The end of my practice usually consists of 7 ball cascade stuff, but lately I have been getting back to 6 ball stuff. I’m close to the 4 up and have gotten it cleanly in wimpy and synch, but I don’t think I have qualified after while doing it asynch yet.

You mention juggling with the people around you, is it safe to say that you juggle with others a lot? Obviously you are active in a juggling club.

I do juggle with the people at my club a lot. It is a very small juggling club, though, and right now there are only 3 regulars including myself.

What is it that will make you want to pick up your props tomorrow and keep juggling?

Seeing videos and being motivated, but most of all the guys at my juggling club!

What goals are you currently working towards?

7 ball cascade over 100 catches and more consistent 30+ catch runs. I also work towards better endurance lately as my arms suck. This mostly consists of cardio (bike riding or running), pushups and crunches.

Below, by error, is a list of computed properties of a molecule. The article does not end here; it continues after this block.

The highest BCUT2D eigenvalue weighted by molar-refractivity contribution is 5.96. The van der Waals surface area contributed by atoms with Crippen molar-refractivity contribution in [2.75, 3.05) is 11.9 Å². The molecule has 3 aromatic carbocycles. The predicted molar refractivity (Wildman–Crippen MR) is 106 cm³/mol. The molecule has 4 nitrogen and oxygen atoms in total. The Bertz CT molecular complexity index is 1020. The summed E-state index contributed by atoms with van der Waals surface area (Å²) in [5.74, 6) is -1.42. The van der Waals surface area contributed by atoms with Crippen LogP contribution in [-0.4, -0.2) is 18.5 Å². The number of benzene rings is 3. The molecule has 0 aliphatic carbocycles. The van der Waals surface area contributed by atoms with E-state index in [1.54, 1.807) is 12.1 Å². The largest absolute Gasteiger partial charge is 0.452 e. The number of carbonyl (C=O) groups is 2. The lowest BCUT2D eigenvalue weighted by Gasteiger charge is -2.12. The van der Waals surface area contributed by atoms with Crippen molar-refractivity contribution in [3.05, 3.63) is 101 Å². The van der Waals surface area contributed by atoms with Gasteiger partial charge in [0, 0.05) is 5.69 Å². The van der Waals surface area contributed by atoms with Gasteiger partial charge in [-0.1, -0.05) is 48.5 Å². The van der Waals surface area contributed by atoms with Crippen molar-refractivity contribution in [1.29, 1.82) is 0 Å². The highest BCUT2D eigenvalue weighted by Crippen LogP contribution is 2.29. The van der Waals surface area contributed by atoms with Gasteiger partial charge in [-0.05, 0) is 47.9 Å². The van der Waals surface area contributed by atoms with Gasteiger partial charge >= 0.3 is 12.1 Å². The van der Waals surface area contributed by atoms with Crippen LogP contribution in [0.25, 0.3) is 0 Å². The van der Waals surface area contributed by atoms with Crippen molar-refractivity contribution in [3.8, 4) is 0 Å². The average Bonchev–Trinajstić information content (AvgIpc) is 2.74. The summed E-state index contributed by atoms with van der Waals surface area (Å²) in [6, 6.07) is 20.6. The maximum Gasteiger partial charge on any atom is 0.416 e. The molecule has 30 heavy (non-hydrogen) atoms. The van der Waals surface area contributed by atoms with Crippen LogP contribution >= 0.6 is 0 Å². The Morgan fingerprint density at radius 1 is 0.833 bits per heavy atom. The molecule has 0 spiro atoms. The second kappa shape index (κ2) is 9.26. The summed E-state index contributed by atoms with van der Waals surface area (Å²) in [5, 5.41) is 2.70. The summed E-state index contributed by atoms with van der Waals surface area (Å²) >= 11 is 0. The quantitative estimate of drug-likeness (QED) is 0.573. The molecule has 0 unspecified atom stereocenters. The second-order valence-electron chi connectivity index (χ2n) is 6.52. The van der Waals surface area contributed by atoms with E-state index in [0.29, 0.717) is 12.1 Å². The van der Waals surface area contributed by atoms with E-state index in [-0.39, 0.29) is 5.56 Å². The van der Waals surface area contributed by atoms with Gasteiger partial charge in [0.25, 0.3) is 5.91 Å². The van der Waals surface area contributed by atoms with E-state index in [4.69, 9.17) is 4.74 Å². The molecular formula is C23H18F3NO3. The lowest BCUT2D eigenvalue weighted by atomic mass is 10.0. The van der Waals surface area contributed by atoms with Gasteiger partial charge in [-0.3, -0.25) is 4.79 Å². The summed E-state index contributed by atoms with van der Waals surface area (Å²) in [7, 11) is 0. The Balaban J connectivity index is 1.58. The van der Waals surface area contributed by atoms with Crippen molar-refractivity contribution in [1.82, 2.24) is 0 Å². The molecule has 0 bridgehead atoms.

Which prop is your favorite to juggle? Any specific reasoning?

Balls/beanbags. Probably because they are my best prop. Also, I don’t juggle rings. I did for a couple months but did not really like them. I also have only done clubs on and off because the guy that motivates me to do clubs is only here in the summers.

Are there any specific jugglers that inspire you?

The most inspired I have ever been was by this video:
Otherwise, I am also inspired by seeing videos of people working on stuff I’m working on. This makes me motivated to go out and try it more. Pretty anti-original but I don’t think I am far along enough to go for my own style.